"Turn off the reality TV and read Coming Clean, an engrossing, beautifully written memoir of growing up in a hoarding family that treats its subject with humanity and grace." - Doreen Orion, author of Queen of the Road
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Rated of 5
Hard to put down
This is one of those books that grabs your attention right away. I didn't want to stop reading, except to clean!
Rated of 5
postscript on my review
There were a few more things I wish I had said in my initial review. I think this book is a good reminder of the importance of health care for the mentally ill. Another reason that I couldn't rate the book as a 5 was that I felt like the story wavered in its effectiveness at time and had some less interesting parts. Around page 40, for example, it seemed liked such a short passage describing the period during which there'd been a huge increase in hoarding. Chapter 15, on the other hand, really caught my attention again with the details of the squalor.
Rated of 5
Coming Clean - There is hope for all of us!
I thoroughly enjoyed this book. Kimberly shared her life in a way that can be an inspiration to all. It was a message of love even under a pile of paper and trash. She gives the reader insight into a life we have recently glimpsed on reality TV shows about hoarders. I found the book wanted me to jump in and "fix" the problem and that kept me reading. I was inspired by Kimberly's continued love to be uplifting. I recommend this read.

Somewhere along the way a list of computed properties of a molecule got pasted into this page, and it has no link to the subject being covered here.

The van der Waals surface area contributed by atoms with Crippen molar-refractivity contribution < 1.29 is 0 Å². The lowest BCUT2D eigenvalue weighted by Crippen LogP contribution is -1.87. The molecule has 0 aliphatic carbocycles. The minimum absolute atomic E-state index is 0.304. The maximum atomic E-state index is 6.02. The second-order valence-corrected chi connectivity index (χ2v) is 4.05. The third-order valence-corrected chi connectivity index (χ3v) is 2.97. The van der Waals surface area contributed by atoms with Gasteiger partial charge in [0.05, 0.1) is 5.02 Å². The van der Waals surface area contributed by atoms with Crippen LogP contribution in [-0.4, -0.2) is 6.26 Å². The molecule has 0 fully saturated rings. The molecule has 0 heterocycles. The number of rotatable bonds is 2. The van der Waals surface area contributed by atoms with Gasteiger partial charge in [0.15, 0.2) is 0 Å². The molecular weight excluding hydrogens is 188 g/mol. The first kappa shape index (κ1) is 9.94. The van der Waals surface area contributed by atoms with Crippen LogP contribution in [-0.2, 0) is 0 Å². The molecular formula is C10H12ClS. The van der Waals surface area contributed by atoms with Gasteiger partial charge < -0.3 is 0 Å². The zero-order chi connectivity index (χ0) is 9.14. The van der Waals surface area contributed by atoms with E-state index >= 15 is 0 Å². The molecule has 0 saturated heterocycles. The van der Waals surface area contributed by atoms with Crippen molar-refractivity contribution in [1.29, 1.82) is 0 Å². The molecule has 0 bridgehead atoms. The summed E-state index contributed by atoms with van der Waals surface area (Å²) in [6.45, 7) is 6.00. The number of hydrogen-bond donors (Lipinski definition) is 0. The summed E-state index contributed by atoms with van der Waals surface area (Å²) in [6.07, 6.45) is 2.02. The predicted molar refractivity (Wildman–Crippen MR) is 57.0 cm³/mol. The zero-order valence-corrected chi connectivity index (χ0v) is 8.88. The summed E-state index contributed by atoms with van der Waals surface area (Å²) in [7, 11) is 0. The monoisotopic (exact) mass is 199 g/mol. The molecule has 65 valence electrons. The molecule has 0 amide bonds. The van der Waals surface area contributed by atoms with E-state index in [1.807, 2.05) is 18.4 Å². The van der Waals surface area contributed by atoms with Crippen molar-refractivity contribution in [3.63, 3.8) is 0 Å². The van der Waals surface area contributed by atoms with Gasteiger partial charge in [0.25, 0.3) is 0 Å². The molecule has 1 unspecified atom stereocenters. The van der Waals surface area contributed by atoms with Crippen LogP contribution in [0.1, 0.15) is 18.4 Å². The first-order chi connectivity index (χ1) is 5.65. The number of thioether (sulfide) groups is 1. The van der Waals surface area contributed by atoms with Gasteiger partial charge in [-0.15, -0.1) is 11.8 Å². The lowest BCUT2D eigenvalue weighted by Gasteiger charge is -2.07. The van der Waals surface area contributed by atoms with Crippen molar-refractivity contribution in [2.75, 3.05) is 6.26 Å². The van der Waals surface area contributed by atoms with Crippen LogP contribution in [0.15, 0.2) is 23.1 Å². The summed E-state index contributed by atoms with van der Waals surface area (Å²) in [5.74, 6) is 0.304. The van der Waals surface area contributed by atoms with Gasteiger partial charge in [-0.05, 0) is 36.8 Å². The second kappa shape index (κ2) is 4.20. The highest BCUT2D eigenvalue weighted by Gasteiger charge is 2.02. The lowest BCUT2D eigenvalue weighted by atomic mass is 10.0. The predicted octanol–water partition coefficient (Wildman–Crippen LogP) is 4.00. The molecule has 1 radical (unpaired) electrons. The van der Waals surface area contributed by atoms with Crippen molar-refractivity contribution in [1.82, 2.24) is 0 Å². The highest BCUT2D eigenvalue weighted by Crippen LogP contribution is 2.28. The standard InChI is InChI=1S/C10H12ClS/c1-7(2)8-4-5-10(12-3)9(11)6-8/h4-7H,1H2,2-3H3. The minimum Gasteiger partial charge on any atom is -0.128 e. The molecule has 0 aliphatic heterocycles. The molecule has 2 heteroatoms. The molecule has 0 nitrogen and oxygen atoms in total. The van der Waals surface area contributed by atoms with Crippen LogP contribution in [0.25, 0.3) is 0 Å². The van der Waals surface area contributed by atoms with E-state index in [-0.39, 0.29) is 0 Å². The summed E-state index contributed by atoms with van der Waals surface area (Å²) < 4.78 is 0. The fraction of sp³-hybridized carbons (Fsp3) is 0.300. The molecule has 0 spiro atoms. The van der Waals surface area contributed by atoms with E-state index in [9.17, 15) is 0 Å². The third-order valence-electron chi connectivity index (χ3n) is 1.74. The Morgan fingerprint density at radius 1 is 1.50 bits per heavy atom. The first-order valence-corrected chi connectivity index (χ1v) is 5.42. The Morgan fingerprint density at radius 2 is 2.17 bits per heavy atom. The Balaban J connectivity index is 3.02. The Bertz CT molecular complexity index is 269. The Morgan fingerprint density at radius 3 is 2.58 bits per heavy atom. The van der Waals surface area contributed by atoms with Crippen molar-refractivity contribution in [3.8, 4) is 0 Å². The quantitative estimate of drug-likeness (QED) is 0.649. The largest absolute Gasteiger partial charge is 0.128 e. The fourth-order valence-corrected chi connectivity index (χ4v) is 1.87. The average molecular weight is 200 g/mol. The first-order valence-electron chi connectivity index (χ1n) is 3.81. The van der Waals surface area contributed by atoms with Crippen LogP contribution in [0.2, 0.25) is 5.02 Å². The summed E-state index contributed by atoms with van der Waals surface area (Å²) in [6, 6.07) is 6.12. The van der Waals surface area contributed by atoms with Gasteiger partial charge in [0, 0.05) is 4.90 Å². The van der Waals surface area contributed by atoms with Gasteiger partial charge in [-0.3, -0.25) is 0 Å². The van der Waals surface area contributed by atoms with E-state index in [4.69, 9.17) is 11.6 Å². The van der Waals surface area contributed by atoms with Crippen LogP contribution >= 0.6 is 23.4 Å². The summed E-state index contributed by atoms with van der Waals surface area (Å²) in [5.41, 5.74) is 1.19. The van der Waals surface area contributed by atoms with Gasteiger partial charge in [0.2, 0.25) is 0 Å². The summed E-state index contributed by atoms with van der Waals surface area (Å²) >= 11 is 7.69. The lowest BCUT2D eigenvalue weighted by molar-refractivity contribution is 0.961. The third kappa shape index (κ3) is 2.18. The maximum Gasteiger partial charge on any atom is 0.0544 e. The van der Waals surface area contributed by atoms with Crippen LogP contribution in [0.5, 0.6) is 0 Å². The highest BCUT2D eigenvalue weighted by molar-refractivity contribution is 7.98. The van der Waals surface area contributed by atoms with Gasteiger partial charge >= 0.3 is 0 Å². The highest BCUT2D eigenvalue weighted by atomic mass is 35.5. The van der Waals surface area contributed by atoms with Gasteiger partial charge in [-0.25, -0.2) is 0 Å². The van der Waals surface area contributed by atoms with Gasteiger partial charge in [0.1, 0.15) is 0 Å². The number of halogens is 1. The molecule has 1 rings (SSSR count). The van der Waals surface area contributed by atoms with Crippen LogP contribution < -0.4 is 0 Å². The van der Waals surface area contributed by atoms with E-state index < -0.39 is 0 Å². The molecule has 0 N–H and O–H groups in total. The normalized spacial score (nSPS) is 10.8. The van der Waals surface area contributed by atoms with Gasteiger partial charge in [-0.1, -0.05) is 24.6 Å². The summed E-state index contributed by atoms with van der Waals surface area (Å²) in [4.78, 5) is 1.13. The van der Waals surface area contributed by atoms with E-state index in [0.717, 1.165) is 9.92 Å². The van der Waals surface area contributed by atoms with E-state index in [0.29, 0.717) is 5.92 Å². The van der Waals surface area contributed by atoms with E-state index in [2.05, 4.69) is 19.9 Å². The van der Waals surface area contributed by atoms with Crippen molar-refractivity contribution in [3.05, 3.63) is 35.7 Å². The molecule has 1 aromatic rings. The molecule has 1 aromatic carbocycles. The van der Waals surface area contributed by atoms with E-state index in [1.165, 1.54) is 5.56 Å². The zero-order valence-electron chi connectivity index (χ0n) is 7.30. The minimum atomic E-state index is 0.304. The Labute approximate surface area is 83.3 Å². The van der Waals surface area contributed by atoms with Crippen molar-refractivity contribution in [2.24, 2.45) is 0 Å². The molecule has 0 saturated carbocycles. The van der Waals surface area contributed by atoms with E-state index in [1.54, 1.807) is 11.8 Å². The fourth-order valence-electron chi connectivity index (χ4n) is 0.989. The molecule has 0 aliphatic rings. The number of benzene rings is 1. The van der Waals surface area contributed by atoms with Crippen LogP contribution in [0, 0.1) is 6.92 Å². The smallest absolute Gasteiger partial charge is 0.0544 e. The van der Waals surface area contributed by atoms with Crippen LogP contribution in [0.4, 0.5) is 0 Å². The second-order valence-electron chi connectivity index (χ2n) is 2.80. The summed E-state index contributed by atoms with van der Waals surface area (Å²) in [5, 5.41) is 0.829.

Rated of 5
This short book immediately caught my attention. I think the opening comparison of saving some handwritten greeting cards as a mini example of hoarding is one that could help virtually anyone to get a grasp of how a hoarder's brain works. I liked this book very much and felt that the narrator's voice rang true. I struggled with a 4 versus a 5 rating. I think the lack of complexity is what makes a difference to me. As enjoyable as this book is and as much as I definitely will recommend it to others, I just don't think of this as a MUST read 5 star novel. I have wondered about hoarding: has this problem/illness always been so common and we just didn't hear about it in decades past?